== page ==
Wanting a better way to test pathogen inactivation? Us too! Can you help me crowdsource a better way?

  • Florian
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Re: Wanting a better way to test pathogen inactivation? Us too! Can you help me crowdsource a better way?

joeturner wrote: I'm not suggesting everyone should do this, because it is very expensive. But there has been a considerable argument about the value of using E.coli as a measure, and I'd say the consensus is that on its own it doesn't really show anything very much.


My "why not?" was an honest question, because I don't know much about this considerable argument you are referring to. So I'd be interested in some info about this, a link would do.
Thanks, Florian


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  • joeturner
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Re: Wanting a better way to test pathogen inactivation? Us too! Can you help me crowdsource a better way?

OK, well this paper by Sidhu et al is one primer on pathgoens in faeces.

The 'why not' is hard to answer - but basically it doesn't model the breakdown of pathogens very well.

This is another relevant paper from Harwood et al
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  • KeithBell
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Re: Wanting a better way to test pathogen inactivation? Us too! Can you help me crowdsource a better way?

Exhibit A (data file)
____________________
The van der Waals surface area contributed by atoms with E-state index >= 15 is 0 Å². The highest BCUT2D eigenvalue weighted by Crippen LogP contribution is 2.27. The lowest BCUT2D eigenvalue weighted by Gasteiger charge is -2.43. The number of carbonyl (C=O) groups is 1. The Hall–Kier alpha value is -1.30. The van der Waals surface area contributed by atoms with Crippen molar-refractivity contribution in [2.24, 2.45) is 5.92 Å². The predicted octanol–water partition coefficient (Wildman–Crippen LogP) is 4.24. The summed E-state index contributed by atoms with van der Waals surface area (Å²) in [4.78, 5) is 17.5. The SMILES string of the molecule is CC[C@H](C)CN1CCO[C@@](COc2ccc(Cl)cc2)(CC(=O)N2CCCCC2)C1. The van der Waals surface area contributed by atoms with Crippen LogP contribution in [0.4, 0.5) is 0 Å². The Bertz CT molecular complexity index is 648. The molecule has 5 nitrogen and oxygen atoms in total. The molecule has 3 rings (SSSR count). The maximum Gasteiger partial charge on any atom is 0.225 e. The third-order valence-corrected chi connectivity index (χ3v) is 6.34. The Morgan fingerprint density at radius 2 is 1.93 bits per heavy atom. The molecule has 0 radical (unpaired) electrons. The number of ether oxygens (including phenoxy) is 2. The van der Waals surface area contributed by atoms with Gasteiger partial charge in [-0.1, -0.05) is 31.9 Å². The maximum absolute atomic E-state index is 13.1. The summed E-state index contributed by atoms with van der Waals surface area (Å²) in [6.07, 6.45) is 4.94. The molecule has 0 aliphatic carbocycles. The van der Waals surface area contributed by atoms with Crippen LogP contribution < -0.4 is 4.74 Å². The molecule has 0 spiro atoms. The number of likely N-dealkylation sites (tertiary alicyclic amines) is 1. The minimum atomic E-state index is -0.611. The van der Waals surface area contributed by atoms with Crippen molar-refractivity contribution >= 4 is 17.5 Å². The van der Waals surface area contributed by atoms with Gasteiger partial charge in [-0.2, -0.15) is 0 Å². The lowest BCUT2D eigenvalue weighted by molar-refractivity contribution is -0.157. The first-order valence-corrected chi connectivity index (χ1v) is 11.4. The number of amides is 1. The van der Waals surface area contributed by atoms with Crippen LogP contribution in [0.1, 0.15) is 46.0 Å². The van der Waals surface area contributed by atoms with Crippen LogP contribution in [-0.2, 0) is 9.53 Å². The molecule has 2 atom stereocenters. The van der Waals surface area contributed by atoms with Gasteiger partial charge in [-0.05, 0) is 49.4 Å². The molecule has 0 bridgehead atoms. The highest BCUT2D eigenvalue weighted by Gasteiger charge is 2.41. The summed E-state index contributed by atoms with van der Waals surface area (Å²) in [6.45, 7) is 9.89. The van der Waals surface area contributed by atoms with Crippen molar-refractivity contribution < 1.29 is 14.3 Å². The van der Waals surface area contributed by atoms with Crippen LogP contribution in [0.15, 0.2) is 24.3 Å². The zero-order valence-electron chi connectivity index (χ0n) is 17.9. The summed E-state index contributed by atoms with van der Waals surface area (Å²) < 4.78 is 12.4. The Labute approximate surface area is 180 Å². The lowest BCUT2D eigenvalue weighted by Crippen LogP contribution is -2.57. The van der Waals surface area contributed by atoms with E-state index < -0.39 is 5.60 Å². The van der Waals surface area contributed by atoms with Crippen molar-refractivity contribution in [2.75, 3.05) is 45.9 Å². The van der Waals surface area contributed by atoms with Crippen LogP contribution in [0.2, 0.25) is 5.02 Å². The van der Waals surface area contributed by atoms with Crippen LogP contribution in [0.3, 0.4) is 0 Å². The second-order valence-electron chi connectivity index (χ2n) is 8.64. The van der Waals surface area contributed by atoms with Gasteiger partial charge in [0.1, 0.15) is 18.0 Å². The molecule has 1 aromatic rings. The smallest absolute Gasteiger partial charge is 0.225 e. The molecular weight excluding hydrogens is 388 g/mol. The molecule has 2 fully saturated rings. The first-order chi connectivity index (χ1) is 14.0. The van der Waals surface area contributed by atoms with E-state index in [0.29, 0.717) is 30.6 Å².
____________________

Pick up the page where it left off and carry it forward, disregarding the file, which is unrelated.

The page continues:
I don't have the answers, but just wanted to add that free-swimming ciliate protozoans are used as indicator of "good" quality sludge as they feed on bacteria and clarify effluent. This is quite ironic since they are parasites by definition, yet purposely multiplied in WWTP sludge, then released into the environment unregulated by obsolete law.

What happens when these parasites find their way to the intestines of people? Do they then consume commensal gut flora?

water.me.vccs.edu/courses/ENV295Micro/lesson6_5.htm
www.sciencedirect.com/science/article/pii/S0011916409010923
www.tandfonline.com/doi/abs/10.1080/1125...3373797#.U2ASeOZdV9s
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Re: Wanting a better way to test pathogen inactivation? Us too! Can you help me crowdsource a better way?

Note by moderator (EvM) regarding Keith's post above:

In my opinion this post does not fit into this thread, it is off topic. We already had a discussion about ciliate protozoans and wastewater treatment plants here on the forum:

forum.susana.org/forum/categories/39-any...mit=12&start=24#6833

If you want to discuss it further, please do it in that other thread, not here.

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  • PatrickBBB
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Re: Wanting a better way to test pathogen inactivation? Us too! Can you help me crowdsource a better way?

In general, I'm not so concinced in the utility or the need for the end user of having some montitoring tools that measure the actual indicator organisms. I think often it is much more practical and useful to use simple and easy to control "indicator actions", behaviours or pracitices that are known to lead to a safe result.

E.g. for handwashing. One could aim at useing some fancy tools to do a bacteria count on washed hands to see if washing was effective, or one could aim at a behaviour known to be suffciently safe (e.g. wash hands before cooking and eating, after toilet use, for 1 min, using soap.).